In a post entitled “Freedom of Choice ≠ Your Choice of Captor“, Craig Burton has responded to the part of my previous post where I expressed skepticism about the “profound innovation” in the work Microsoft is doing. I want to be clear: I am not questioning the vision that Kim Cameron has started to talk about in his posts about IDMaaS (though I was bringing up a part – the governance controls – that I felt was missing and that I believe has a major impact on the architecture of a Common Identity Framework, as Craig called it). And I am completely in agreement with what Craig described in his original post in the section “Stop Gushing and Lay it Out for Me”.
Craig talks about how Freedom of Choice necessarily includes Freedom from Captor. He then says “This definition is quite different than the freedom of choice Mr. Kaushik writes about in his blog piece“. I’m not sure why he thinks that, because what I am saying is exactly in line with what Craig and Kim are saying. It is what I have been saying since back in 2006 when I first started talking about the Identity Services Platform, which talks about the framework through which identity-enabled applications (essentially any application) consume identity from standardized services that can plug into any identity system or metasystem.
What I was pointing out was that John Shewchuck’s post about WAAD seemed to indicate a lack of Freedom of Choice in what Microsoft is rolling out, at least right now. Becoming an Office 365 customer would “automatically create a new Windows Azure Active Directory that is associated with the Office 365 account“, forcing you to store and manage your identities in WAAD. It should simply ask for the domain from which users could use this, and you could simply point to the Google Apps domain of your company, sign up for WAAD if needed, or grant access to contractors/partners using whatever identity they choose (traditional AD environment, Facebook or Twitter accounts, even personal OpenIDs). By the way, the governance controls I was talking about are essential here in order to define the process of granting, managing and taking away access in this deployment model.
When I said “I’m having a little trouble seeing what is so innovative about WAAD itself”, I was pointing out my opinion that the details in John’s post did not seem to match up with the vision being outlined in Kim’s post, representing the kind of disconnect that Craig himself called out as a risk at various times in his post, but most notably in the section titled Caveats. I guess I’m not quite ready to make the leap that Microsoft’s work will line up Kim’s vision, and was calling out the disconnect I was seeing. And when Craig said “Microsoft is not only doing something innovative – but profoundly innovative”, I assumed he was talking about WAAD and related work, and not just referring to what Kim is talking about.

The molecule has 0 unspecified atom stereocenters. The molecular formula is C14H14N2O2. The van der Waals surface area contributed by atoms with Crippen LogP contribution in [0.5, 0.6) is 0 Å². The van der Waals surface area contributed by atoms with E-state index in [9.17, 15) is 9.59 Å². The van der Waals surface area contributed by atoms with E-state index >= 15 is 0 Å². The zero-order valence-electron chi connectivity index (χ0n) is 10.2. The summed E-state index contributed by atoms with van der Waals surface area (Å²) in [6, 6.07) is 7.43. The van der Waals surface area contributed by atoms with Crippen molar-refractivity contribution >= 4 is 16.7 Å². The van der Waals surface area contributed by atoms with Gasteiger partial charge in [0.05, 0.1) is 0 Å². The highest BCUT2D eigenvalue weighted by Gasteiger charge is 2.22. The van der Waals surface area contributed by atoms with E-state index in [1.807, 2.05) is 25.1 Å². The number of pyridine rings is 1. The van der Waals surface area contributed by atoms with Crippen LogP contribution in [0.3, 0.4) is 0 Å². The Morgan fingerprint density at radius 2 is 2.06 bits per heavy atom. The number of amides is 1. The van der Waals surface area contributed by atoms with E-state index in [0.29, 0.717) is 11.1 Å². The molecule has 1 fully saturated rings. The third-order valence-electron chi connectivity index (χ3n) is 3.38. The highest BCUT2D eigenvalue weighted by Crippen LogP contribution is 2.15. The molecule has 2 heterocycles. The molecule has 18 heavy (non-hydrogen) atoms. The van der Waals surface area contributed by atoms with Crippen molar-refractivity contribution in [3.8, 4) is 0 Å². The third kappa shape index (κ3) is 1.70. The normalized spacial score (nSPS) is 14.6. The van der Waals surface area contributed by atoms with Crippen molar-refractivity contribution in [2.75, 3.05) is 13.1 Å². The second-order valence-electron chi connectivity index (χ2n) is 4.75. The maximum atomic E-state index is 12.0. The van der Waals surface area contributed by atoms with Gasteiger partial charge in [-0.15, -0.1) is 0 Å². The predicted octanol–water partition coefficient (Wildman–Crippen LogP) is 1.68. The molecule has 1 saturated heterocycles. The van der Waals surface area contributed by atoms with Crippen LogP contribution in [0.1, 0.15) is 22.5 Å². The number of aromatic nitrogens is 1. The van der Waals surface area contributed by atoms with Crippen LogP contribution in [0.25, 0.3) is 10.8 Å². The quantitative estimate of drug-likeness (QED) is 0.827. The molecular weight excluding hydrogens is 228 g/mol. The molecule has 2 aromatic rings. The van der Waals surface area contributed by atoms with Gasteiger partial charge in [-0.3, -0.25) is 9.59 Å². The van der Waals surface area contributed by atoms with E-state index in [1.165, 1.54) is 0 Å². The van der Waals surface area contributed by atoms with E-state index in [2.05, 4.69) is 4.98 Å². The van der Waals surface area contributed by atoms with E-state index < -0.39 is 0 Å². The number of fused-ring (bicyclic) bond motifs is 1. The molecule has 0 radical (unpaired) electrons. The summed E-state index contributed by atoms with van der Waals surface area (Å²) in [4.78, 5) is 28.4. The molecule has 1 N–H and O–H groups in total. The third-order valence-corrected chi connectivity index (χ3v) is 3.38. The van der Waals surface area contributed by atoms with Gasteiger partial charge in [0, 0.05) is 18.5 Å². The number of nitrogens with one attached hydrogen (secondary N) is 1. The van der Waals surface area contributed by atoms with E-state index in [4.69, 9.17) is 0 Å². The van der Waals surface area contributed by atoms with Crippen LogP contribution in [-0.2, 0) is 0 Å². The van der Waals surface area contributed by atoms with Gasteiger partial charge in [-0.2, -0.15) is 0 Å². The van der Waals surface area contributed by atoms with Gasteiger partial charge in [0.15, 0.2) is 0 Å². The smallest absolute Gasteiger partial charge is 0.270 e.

Now, if WAAD has a virtualization-over-the-wire component to connect to distributed identity stores (maybe with some caching), or if applications like “Office 365, Microsoft Dynamics CRM, Windows Intune software and services, and third-party applications created by enterprises” integrate with it using pure LDAP or some other standard interface that is not proprietary to Microsoft, preventing lock-in and allowing me to plug something else in instead of WAAD in the future, then my read will change. Because re-architecting how applications consume identity or integrate with the identity infrastructure is one of the biggest and toughest obstacles to realizing what Kim is talking about, especially in a place like Microsoft. I know – I faced these same obstacles when trying to figure out how to do the same in reinventing the integration between Oracle’s Fusion Applications and the identity services it was going to rely on in Oracle’s Fusion Architecture.
Maybe these or similar details are what we will see in the upcoming posts from John that point out how the capabilities in WAAD and in the identity services in Azure are evolving in line with the IDMaaS vision, which is why I said I would refrain from going into details until I saw the remaining posts from John. Maybe that is the missing part of the puzzle that Craig is already privy to. We can hope. I am genuinely looking forward to learning more about this, and would love to be wrong on this. Because it will take a heavy hitter, like Microsoft or Oracle, to effect a sea change in application architectures, without which an identity services approach might go the way of SPML.
[Cross Posted to the Identropy Blog]